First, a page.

3. Heat and Absolute Zero Can be Measured We can measure heat in BTUs and light in lumens, we cannot measure cold or dark. Absolute cold is the absence of all heat.  -460°F(-273.3°C) (cold) is known as absolute zero, -460°F(-273.3°C) is the temperature at which all molecular movement stops. Any temperature above that has a measurable level of heat. While this is a known point at which all molecular movement stops, it has not (and likely cannot) be achieved.
  4. Boiling Isn’t Always Hot When we say it’s “boiling outside” we mean it’s hot outside. This is because when we think of boiling we immediately think of water boiling in a pot at 212°F (100°C) at atmospheric pressure, which is 14.7 PSI (Pounds Per Square Inch)(1.01 bar) at sea level. Boiling is actually just a change of state from liquid to vapor, and the temperature that occurs varies greatly based on the substance being boiled and the pressure around the substance. In an air conditioner or a refrigeration system, refrigerant is designed to boil at a low temperature that corresponds to the design of the system. On an average air conditioning system running under normal conditions with a 75°(23.88°C) indoor temperature, the evaporator coil will contain refrigerant boiling at around 40°F(4.44°C). In air conditioning and refrigeration when we refer to “boiling”, “flashing” or “evaporating of refrigerant” we are talking about the process of absorbing heat, otherwise known as cooling.
  5. Cooling and Heating Cannot be “Created” We are not in the business of making heat or creating cool; it cannot be done. We simply move heat from one place to another or change it from one form to another. When we “cool” a room with an air conditioner, we are simply absorbing heat from the air into an evaporator and then moving that heat outside to the condenser where it is “rejected” or moved to the outdoors.
  6. Heat and Temperature Aren’t the Same  Imagine a shot glass of water boiling away at 212°F(100°C). Now imagine an entire lake sitting at 50°F(10°C). Which has a higher (hotter) temperature? That answer is obvious-I just told you the shot glass had 212°F(100°C water in it so it is CLEARLY hotter. But, which contains more heat?  The answer is the lake. You see, heat is simply energy and energy at its basic form is movement. When we measure heat we are measuring molecular movement; the movement of molecules–atoms stuck together to make water or oxygen or nitrogen. When molecules move FASTER they have a HIGHER temperature and when they move SLOWER they have a LOWER temperature. Temperature is the average speed (velocity) of molecules in a substance, while heat is the total amount of molecular movement in a substance. The lake has more heat because the lake has more water (molecules).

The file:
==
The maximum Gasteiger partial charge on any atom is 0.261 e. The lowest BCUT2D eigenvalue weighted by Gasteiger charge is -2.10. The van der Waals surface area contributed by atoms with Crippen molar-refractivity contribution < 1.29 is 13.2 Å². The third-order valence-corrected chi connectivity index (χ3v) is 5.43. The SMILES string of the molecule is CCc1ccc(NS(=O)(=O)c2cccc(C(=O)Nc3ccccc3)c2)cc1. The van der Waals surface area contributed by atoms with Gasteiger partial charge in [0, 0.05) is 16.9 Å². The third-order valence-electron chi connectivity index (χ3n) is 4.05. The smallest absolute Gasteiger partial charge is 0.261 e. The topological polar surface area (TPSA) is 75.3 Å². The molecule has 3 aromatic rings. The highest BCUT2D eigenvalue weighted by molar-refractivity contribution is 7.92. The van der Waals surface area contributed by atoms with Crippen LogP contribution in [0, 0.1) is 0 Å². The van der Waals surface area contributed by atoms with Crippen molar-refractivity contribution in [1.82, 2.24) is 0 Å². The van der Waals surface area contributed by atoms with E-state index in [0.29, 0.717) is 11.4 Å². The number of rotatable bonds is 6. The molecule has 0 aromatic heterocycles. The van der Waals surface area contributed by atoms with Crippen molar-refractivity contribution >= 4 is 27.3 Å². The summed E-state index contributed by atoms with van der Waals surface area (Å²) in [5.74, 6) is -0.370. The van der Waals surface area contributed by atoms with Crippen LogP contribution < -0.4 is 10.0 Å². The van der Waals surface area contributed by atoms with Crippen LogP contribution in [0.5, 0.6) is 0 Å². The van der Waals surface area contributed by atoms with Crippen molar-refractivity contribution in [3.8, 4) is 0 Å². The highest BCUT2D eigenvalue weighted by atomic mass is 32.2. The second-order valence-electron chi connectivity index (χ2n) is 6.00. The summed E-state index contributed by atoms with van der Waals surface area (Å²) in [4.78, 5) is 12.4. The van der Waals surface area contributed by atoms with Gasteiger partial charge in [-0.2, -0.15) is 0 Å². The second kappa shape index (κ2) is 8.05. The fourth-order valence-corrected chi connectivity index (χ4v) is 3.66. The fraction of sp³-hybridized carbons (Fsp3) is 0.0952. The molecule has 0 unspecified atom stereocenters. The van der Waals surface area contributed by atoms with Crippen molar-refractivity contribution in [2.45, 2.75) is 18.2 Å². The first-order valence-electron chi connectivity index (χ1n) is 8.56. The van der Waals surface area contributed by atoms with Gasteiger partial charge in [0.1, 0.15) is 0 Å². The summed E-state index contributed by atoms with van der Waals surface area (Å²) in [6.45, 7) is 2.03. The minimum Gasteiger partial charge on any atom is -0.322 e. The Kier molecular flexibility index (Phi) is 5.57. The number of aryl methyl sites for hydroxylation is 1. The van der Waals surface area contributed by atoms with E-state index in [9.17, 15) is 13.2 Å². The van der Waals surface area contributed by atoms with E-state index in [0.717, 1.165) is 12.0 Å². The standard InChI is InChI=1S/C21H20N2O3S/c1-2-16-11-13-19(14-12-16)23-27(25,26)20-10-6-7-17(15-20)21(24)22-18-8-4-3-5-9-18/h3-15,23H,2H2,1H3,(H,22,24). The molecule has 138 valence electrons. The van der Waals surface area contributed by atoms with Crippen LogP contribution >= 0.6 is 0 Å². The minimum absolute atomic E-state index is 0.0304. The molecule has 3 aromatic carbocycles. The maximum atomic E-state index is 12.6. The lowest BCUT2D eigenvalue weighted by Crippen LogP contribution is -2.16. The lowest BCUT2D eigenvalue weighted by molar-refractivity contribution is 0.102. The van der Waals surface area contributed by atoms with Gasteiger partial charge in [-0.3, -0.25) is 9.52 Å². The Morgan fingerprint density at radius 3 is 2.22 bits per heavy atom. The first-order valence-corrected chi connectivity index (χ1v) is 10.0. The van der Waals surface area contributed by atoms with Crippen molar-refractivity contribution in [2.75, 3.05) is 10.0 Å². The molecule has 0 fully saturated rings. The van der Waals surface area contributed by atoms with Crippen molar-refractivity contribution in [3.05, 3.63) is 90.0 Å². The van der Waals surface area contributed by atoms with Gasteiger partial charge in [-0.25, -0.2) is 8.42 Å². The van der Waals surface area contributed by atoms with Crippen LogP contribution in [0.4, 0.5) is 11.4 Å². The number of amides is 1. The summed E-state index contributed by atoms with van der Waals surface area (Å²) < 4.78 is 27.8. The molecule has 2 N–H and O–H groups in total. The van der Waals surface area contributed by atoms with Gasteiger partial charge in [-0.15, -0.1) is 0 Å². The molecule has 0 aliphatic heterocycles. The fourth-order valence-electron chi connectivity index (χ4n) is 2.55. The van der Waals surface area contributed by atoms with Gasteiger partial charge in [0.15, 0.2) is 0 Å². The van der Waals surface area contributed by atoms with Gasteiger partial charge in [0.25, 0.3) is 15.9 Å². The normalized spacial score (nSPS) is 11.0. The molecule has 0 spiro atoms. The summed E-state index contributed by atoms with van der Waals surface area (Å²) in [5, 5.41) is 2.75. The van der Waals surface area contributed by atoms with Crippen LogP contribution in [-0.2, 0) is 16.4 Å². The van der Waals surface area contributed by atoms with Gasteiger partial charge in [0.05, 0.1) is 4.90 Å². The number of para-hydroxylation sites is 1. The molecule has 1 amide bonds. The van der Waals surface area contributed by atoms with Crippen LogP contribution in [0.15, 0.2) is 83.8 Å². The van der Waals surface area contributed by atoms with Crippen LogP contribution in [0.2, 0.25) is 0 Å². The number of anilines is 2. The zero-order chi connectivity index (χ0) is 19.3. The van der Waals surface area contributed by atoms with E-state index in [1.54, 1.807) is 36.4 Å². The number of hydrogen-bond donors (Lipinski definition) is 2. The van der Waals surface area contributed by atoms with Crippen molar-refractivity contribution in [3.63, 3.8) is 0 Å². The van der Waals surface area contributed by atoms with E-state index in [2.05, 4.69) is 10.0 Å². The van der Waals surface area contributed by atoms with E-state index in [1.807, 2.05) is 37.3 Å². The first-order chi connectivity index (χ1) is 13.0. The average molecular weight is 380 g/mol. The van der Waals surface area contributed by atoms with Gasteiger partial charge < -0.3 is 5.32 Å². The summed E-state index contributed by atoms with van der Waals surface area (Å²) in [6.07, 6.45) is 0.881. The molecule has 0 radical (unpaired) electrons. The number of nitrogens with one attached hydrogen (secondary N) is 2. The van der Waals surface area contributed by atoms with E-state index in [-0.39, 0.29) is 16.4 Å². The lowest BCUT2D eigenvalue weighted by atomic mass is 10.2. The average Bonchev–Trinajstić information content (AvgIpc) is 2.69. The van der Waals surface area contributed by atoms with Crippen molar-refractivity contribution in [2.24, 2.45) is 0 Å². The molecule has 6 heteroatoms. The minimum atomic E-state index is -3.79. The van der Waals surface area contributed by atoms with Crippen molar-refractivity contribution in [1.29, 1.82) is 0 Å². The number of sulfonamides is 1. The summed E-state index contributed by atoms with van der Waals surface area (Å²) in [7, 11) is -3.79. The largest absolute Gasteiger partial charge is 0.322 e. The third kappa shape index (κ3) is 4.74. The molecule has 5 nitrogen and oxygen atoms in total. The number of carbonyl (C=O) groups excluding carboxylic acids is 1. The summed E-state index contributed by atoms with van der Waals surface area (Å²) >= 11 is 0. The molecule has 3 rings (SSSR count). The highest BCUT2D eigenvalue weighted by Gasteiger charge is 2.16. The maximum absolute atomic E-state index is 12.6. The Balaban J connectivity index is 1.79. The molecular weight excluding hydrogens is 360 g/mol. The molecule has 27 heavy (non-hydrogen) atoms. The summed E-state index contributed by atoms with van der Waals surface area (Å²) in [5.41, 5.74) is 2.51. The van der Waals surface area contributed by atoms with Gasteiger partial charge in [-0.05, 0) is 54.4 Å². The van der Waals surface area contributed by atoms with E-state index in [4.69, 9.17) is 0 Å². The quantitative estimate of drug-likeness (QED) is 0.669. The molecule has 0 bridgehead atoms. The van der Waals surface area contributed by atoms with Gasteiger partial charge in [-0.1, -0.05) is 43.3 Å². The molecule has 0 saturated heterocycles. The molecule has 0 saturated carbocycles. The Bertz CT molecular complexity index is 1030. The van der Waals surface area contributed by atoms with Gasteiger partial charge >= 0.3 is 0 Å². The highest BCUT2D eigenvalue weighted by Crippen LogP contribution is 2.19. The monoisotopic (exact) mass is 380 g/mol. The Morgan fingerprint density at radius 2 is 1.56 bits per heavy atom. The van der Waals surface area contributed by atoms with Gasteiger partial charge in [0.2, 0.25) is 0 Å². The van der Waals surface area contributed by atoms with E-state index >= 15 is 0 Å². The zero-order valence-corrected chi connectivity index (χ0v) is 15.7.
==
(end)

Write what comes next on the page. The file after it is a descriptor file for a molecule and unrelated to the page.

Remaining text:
7. Compressing Something Makes it Get Hotter (Rise in Temperature) When you take something and put pressure on it, it will begin to get hotter. As you pack those molecules that make up whatever you are compressing, they get closer together and they start moving faster. If you drop the pressure the molecules will have more space and will move slower causing the temperature to go down.
  8. Changing the State of Matter Moves Heat Without Changing Temperature  When you boil pure water at atmospheric pressure it will always boil at  212°F(100°C). You can add more heat by turning up the burner, but as long as it is changing state (boiling), it will stay at 212°F(100°C). The energy is changing the water from liquid (water) to vapor (steam) and the temperature remains the same. This pressure and temperature at which a substance changes state instead of changing temperature is called its “boiling point”, “condensing temperature” or more generally “saturation” point.
  9. Superheat, Subcool, Boiling, and Saturation Aren’t Complicated  If water is boiling at sea level it will be 212°F(100°C). If water is 211°F(99.44°C) at sea level we know it is fully liquid and it is 1°F(-17.22°C) subcooled. If water is 213°F(100.55°C) at sea level we know it is vapor and superheated. If something is fully liquid it will be subcooled, if it is fully vapor it will superheated, and if it is in the process of change (boiling or condensing) it is at saturation.

Where to start 

Take a look at the diagram at the top of this piece and start at the bottom left. Are you looking at the part at the bottom left? OK, now read this next line OUT LOUD:

Compressor > Discharge line > Condenser > Liquid Line > Metering Device > Expansion Line > Evaporator > Suction line and then back to the Compressor

When I first started in HVAC/R trade school this was the first thing my instructor forced me to LITERALLY memorize forward and backwards before he would allow me to proceed.

While I am not always a huge fan of rote memorization as a learning technique, in this case, I agree with committing this to memory in the proper order.